JESUS OF NAZARETH, KING OF THE JEWS.These words even today serve as a proclamation of the true identity of the man crucified outside the walls of Jerusalem. Saint John presents the Passion and Death of Jesus as manifesting the divine nature of our Lord, hidden to the many but revealed to His chosen faithful. The Jews understood very well that their true King was God Himself. David, Solomon and their successors were God's vicars; they did not rule in their own name; were represented the rule of the Holy One of Israel. The King of Israel would appear again in history in the form of his anointed Son, the Messiah, who was to come and establish definitively the Kingdom of God. The Hebrew liturgy often refers to God as King, still today, in very moving, beautifully worded prayers such as this one that is used on the Passover.Blessed art thou, Lord our God, King of the Universe, who createst the light of the fire....[and] who createst the fruit of the vine. Blessed are thou, Lord our God, King of the universe, who has chosen and exalted us above all the nations, and hast sanctified us with thy commandments (Cf. Kiddush for Festivals, The Daily Prayer-Book, New York 1949, pp. 598 and 560).
These are the beliefs we must keep in mind if we would grasp what it meant that Pilate deliberately, against the objections of the Jewish rulers, had these words nailed upon the cross: Jesus of Nazareth, King of the Jews. John well appreciated the implications of this title posted above the head of the dying, rejected Jesus. For that reason he repeatedly highlights the sovereignty of Christ precisely during those episodes when he was apparently defeated. At his arrest, when having been turned over by his own religious leaders to the Roman Governor, mocked and scourged he is presented to the people. And finally, when nailed to the cross where he is helpless, and is delivered over to death. The message that St. John proclaims here is that these events, far from being indications of defeat, are the enactment of God's plan of salvation. They are the revelation of the glory of God previously hidden in the man Jesus but now manifest to the eyes of faith.
The light of the resurrection was necessary for this vision of Christ as the King of God's chosen people. Today, as we reflect on the mystery of our Lord's passion and death, we are invited to follow the Evangelist in his contemplation and faith. We are given the opportunity to penetrate through the surface happenings, which are so painful to envisage and relive in some way with the Lord, to the meaning they continue to have in terms of salvation and eternity. Doing this, however, is just the beginning of the task set us by the Gospel; we are to put the insights we receive from such consideration into practice in our own lives, day by day. Our task is to transform those frustrations and other sufferings, whether mental or emotional or physical, into life-giving experiences through union with the cross of Jesus.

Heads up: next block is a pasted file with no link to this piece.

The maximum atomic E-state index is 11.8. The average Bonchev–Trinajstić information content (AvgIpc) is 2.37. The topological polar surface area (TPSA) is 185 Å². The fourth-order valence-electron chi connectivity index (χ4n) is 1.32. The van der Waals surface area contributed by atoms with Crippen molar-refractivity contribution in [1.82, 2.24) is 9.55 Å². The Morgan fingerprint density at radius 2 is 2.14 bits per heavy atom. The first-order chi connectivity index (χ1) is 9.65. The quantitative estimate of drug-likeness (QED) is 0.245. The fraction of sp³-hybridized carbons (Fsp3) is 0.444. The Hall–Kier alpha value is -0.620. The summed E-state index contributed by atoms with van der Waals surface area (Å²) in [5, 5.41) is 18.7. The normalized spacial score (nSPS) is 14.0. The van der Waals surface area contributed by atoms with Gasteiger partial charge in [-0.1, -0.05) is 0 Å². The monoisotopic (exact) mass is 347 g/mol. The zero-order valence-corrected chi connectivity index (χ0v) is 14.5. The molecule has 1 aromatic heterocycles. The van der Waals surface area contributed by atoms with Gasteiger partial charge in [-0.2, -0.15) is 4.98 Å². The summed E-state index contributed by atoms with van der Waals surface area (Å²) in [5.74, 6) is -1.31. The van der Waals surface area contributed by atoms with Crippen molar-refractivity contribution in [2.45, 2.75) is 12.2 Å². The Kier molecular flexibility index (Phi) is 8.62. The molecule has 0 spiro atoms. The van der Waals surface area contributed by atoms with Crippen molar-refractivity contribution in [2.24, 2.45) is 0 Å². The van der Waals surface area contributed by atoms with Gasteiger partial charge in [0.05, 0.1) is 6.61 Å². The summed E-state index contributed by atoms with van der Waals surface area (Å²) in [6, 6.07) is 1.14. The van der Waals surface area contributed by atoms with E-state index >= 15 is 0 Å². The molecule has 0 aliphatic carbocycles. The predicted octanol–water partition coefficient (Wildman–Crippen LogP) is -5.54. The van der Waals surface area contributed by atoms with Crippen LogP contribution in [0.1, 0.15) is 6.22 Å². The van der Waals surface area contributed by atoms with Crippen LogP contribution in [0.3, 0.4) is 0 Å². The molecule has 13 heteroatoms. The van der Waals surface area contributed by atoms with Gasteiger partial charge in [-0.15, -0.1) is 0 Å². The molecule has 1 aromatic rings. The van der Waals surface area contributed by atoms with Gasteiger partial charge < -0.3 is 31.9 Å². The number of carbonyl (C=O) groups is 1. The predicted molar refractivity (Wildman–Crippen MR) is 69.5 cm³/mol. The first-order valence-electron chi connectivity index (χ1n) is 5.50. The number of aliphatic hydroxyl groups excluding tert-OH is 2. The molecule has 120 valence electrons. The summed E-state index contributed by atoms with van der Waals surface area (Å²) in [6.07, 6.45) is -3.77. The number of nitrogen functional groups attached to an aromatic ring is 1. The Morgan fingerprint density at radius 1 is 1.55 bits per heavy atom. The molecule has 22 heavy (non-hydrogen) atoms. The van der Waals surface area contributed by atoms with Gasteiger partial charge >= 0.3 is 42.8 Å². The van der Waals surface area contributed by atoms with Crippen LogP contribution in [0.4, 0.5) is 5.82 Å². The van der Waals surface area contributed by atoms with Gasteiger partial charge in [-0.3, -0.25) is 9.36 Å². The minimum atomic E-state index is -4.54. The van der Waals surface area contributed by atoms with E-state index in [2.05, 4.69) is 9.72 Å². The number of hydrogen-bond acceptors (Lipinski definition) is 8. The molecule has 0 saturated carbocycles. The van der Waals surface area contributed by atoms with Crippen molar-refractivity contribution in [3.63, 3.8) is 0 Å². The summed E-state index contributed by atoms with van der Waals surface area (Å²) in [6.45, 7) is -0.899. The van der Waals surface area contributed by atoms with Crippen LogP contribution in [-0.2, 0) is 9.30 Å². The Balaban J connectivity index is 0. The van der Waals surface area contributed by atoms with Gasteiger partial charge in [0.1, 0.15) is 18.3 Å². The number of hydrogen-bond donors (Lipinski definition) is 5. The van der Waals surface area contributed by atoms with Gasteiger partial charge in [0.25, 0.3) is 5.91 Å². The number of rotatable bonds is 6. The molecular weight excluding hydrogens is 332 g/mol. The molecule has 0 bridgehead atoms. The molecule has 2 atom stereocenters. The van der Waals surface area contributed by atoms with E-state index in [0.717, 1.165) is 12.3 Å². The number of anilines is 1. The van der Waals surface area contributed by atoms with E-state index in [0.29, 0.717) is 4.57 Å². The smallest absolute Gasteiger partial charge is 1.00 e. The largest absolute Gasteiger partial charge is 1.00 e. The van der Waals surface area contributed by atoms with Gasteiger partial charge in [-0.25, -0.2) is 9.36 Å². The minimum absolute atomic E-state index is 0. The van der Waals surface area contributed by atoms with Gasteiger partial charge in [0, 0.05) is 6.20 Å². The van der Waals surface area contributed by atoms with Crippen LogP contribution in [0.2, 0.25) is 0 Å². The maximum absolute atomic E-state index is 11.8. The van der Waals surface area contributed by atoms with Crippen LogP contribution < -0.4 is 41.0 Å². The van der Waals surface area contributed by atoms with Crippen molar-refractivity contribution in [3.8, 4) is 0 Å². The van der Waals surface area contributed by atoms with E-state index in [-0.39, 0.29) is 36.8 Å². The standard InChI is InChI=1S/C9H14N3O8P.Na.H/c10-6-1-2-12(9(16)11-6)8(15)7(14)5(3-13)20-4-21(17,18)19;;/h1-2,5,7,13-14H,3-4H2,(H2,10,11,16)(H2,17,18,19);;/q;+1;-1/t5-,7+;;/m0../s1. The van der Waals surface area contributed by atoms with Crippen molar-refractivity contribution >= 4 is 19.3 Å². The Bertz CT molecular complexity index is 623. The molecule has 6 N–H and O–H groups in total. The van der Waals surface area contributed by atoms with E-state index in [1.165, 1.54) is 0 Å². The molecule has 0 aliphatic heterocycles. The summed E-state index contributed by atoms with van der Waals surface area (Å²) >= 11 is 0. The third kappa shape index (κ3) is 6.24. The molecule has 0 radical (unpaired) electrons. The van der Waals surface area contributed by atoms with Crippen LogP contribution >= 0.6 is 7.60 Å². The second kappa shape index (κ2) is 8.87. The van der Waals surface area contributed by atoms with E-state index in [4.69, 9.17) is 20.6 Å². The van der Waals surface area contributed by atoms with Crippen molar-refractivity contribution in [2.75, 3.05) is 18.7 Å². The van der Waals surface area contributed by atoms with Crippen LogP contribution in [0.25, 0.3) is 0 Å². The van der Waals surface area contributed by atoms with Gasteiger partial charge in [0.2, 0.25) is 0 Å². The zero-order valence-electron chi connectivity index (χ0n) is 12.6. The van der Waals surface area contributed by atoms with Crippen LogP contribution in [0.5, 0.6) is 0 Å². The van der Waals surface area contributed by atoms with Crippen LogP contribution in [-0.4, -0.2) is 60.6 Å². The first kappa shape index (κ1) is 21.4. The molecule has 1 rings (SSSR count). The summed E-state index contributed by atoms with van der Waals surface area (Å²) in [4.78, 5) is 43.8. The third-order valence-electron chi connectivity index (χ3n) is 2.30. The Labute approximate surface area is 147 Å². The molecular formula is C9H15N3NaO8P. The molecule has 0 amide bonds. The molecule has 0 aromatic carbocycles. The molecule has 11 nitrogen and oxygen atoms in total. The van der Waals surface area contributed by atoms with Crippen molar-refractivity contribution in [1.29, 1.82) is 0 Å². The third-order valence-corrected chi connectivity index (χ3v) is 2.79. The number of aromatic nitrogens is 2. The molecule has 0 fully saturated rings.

Obviously, such transformation requires much effort but depends totally, at the same time, on the gifts of grace. We believe these graces are already won for us and will be offered to us if we but truly seek for them. If Jesus died on the cross it was, after all, for our salvation and for our sanctification. He did not hold back himself, nor did the Father spare his son; as John tells us earlier in his Gospel, it was from love for us that he gave him up to death.
In this memorial service on Good Friday, there are, in addition to this Passion account of Jesus' death, a series of ten prayers to be made for all persons, those of the faith first of all, and those without that gift of God's mercy. Having heard and received the word of life we raise our hearts to God in prayer to assist one another and all his children on earth that we might put it into practice and attain to the salvation won for us in principle by Christ Jesus.
Following these prayers, we then pay homage to our Lord who suffered on the cross, in gratitude for all he has done for us and for our salvation and to express our determination to remain faithful to him in the future. After this act of homage, there is a communion service in which we receive with lively faith the body and blood of the living Lord. This communion is offered to us first of all as a reminder of what he once did for us, but that is only part of the gift. No less importantly, this gift is also a promise, even a pledge pointing to the future when we will be joined to him face to face to enjoy his presence and experience, with him, the fruits of his labors and sufferings in the Kingdom of his Father. With gratitude for this priceless favor to us and for all his mercies, let us all renew our commitment to him and to his Church for whom he died. There is no better way to prepare ourselves, by lives of holiness and loving service, to meet him when he comes in glory to bring us into the presence of the Father.
Abbot John Eudes Bamberger
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